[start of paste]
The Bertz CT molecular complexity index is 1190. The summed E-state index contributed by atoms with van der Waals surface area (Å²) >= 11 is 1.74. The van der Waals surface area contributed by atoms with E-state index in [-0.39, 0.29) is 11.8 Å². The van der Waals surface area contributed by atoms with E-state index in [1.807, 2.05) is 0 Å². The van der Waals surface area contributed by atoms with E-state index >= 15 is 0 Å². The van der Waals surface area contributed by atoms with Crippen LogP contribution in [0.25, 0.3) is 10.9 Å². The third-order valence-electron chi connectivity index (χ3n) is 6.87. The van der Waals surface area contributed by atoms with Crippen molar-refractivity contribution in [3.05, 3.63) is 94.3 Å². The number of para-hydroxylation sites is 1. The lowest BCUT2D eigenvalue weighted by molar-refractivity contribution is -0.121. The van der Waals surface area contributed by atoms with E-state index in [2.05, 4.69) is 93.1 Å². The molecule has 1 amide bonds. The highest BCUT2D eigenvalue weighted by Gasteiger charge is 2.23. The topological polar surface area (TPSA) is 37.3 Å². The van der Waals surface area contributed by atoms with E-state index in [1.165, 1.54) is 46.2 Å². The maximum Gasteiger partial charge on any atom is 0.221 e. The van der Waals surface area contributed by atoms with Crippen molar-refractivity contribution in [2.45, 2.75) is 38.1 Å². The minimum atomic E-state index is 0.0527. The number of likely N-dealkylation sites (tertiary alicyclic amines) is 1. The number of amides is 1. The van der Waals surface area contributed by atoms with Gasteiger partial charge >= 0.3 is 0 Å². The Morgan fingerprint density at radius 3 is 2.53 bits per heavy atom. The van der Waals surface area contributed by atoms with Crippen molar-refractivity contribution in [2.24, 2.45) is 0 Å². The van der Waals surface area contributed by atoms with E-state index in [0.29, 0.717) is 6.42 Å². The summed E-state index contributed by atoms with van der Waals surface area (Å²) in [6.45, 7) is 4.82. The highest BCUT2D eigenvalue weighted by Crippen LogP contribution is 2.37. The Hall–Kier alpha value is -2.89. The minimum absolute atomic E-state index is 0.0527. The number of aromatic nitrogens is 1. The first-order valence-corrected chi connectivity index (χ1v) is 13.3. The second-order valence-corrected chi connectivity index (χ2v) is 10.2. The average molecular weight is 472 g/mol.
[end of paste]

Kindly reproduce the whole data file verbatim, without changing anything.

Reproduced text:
The Bertz CT molecular complexity index is 1190. The summed E-state index contributed by atoms with van der Waals surface area (Å²) >= 11 is 1.74. The van der Waals surface area contributed by atoms with E-state index in [-0.39, 0.29) is 11.8 Å². The van der Waals surface area contributed by atoms with E-state index in [1.807, 2.05) is 0 Å². The van der Waals surface area contributed by atoms with E-state index >= 15 is 0 Å². The van der Waals surface area contributed by atoms with Crippen LogP contribution in [0.25, 0.3) is 10.9 Å². The third-order valence-electron chi connectivity index (χ3n) is 6.87. The van der Waals surface area contributed by atoms with Crippen molar-refractivity contribution in [3.05, 3.63) is 94.3 Å². The number of para-hydroxylation sites is 1. The lowest BCUT2D eigenvalue weighted by molar-refractivity contribution is -0.121. The van der Waals surface area contributed by atoms with E-state index in [2.05, 4.69) is 93.1 Å². The molecule has 1 amide bonds. The highest BCUT2D eigenvalue weighted by Gasteiger charge is 2.23. The topological polar surface area (TPSA) is 37.3 Å². The van der Waals surface area contributed by atoms with E-state index in [1.165, 1.54) is 46.2 Å². The maximum Gasteiger partial charge on any atom is 0.221 e. The van der Waals surface area contributed by atoms with Crippen molar-refractivity contribution in [2.45, 2.75) is 38.1 Å². The minimum atomic E-state index is 0.0527. The number of likely N-dealkylation sites (tertiary alicyclic amines) is 1. The number of amides is 1. The van der Waals surface area contributed by atoms with Gasteiger partial charge >= 0.3 is 0 Å². The Morgan fingerprint density at radius 3 is 2.53 bits per heavy atom. The van der Waals surface area contributed by atoms with Crippen molar-refractivity contribution in [2.24, 2.45) is 0 Å². The van der Waals surface area contributed by atoms with E-state index in [0.29, 0.717) is 6.42 Å². The summed E-state index contributed by atoms with van der Waals surface area (Å²) in [6.45, 7) is 4.82. The highest BCUT2D eigenvalue weighted by Crippen LogP contribution is 2.37. The Hall–Kier alpha value is -2.89. The minimum absolute atomic E-state index is 0.0527. The number of aromatic nitrogens is 1. The first-order valence-corrected chi connectivity index (χ1v) is 13.3. The second-order valence-corrected chi connectivity index (χ2v) is 10.2. The average molecular weight is 472 g/mol.